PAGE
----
Virginia Tech's solar-powered Lumenhaus was designed for maximum efficiency as well as comfort. | Photo courtesy of Lumenhaus
Collegiate teams from around the world came to Madrid this month to present their solar-powered houses in the first biennial Solar Decathlon Europe, a competition modeled after the Energy Department's Solar Decathlon in Washington, D.C.
As one of just two teams representing the United States, Virginia Tech earned enough points with its Lumenhaus to win the overall competition.
"We competed against high quality teams with significant support from their governments," says Robert Dunay, a faculty leader of the Lumenhaus team. "That we won over two German schools from the leading country in the world on alternative energy is most rewarding."
According to the team's website, the Bauhaus style of Lumenhaus was inspired by architect Mies Van Der Rohe's Farnsworth House. Designed to be completely self-sufficient, the home features open, flowing spaces and two walls made entirely of glass to maximize natural lighting. The roof is covered with 45 Sanyo Hit Double photovoltaic panels, allowing the zero-emissions house to operate completely on solar power. These panels are bifacial, meaning they collect energy from both the top and underside of the panels through indirect light.
Despite Lumenhaus' relatively small, rectangular footprint of 16 by 45 feet, its automated Eclipse System features independent sliding layers that double the floor space when opened and connect the home to the outdoors. Screens and shutters in the Eclipse System allow for sunlight to be filtered to varying degrees during the day, and at night the home is lit by a low-energy, long-lasting Light Emitting Diode (LED) system.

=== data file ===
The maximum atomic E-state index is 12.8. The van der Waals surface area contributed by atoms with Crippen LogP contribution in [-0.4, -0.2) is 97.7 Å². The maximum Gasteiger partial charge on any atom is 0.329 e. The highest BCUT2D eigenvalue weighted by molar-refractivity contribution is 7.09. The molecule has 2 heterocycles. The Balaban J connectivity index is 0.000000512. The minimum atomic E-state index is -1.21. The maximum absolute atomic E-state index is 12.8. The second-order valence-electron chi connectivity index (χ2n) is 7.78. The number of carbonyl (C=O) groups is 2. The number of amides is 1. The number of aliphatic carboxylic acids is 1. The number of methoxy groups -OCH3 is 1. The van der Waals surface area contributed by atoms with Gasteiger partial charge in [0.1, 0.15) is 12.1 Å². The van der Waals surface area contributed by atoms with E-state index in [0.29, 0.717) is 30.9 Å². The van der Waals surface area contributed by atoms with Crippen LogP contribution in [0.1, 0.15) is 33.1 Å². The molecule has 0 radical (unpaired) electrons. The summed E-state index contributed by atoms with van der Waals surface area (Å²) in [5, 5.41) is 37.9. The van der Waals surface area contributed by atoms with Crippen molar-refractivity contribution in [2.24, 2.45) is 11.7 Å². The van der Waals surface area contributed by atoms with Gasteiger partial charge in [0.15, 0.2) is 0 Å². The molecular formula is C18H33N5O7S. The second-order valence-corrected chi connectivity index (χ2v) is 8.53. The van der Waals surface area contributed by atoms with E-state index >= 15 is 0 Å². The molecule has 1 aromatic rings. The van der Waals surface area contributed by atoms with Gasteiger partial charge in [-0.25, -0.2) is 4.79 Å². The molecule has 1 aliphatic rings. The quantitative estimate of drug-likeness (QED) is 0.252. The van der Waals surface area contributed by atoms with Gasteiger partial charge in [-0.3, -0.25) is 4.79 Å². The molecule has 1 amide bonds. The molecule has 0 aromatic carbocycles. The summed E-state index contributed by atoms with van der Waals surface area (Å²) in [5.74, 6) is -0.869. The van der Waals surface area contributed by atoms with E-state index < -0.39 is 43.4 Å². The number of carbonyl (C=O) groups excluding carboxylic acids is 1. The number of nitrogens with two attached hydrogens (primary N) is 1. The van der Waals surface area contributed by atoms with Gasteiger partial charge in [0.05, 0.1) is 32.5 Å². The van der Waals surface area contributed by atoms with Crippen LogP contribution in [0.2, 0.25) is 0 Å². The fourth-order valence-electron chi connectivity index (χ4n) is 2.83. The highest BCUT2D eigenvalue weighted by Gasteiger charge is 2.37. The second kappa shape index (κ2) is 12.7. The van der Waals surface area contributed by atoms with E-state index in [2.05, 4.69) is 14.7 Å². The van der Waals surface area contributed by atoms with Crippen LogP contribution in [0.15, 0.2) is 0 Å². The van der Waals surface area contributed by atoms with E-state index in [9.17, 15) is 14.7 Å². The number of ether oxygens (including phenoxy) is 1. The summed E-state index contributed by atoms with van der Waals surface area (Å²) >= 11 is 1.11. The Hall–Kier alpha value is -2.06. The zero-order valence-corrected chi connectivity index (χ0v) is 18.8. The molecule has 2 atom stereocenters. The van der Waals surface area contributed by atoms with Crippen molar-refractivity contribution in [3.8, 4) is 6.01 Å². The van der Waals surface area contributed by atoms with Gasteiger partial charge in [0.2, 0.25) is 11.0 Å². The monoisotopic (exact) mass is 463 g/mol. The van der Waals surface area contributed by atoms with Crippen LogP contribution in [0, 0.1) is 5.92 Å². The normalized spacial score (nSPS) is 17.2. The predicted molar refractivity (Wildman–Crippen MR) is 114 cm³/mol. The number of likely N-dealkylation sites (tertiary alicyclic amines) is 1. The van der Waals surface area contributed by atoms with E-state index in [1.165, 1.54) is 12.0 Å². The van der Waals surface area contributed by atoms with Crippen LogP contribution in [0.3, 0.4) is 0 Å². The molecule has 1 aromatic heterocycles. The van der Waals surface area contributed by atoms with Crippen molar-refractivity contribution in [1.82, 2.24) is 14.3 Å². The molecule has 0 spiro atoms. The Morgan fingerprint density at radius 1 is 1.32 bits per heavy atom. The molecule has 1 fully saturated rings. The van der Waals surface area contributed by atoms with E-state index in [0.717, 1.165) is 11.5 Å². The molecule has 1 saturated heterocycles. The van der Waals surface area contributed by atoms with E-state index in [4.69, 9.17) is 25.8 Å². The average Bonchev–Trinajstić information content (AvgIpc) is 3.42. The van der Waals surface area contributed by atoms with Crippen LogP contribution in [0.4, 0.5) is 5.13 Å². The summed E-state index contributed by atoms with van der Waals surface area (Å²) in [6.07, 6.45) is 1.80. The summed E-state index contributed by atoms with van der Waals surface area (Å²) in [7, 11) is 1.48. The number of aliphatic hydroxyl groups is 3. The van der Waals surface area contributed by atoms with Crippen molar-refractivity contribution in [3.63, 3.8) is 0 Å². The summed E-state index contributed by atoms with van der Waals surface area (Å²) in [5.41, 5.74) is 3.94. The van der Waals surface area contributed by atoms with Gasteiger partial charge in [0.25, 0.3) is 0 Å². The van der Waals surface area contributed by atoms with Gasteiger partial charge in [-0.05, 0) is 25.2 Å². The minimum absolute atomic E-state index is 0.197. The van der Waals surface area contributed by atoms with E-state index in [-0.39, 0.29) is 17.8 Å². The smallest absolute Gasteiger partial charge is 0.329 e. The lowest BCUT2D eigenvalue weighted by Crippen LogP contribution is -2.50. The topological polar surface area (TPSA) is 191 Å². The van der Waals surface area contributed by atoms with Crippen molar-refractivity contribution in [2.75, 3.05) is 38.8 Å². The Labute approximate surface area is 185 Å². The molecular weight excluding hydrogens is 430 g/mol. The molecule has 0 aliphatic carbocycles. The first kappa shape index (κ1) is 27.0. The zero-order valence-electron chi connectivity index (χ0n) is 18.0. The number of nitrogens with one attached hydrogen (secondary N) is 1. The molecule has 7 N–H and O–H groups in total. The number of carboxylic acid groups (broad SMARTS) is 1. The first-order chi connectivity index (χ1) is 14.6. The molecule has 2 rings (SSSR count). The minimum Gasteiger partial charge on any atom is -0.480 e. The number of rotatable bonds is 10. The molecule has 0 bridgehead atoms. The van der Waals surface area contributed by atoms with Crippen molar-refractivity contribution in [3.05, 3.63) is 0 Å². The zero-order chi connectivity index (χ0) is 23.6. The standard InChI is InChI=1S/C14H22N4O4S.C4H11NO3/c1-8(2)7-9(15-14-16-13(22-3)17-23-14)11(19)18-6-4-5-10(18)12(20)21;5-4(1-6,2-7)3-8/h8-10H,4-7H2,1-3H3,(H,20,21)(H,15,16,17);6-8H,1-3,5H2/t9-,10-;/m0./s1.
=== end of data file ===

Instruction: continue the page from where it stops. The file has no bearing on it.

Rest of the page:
In addition to the efficient design, the materials of the home were chosen specifically for their sustainable properties. For example, zinc panels were used for their durability, longevity and low maintenance. All fixtures are low-flow, water-saving devices and all rainwater is harvested for reuse. Ponds in the landscape serve as a gray water management system.
The design proved to be successful in the 10-day competition, which consisted of a contest each day to judge the teams' houses in categories ranging from sustainability to comfort conditions. Virginia Tech placed in almost all ten categories, winning the overall competition with a score of 811 points out of 1,000.
"To come to Europe and win at a competition based on design, energy and sustainability is greatly rewarding, particularly knowing how the advanced the Europeans are in these areas," says Joseph Wheeler, also a faculty leader of the Lumenhaus team.
There were 17 solar houses from seven different countries on three continents that participated, including the University of Florida. All teams presented houses that they had designed and built.
"Being #1 in this important international competition adds credibility to the worldwide statue of Virginia Tech and in particular to the College's capability in design research," says Jack Davis, dean of the College of Architecture and Urban Studies at Virginia Tech.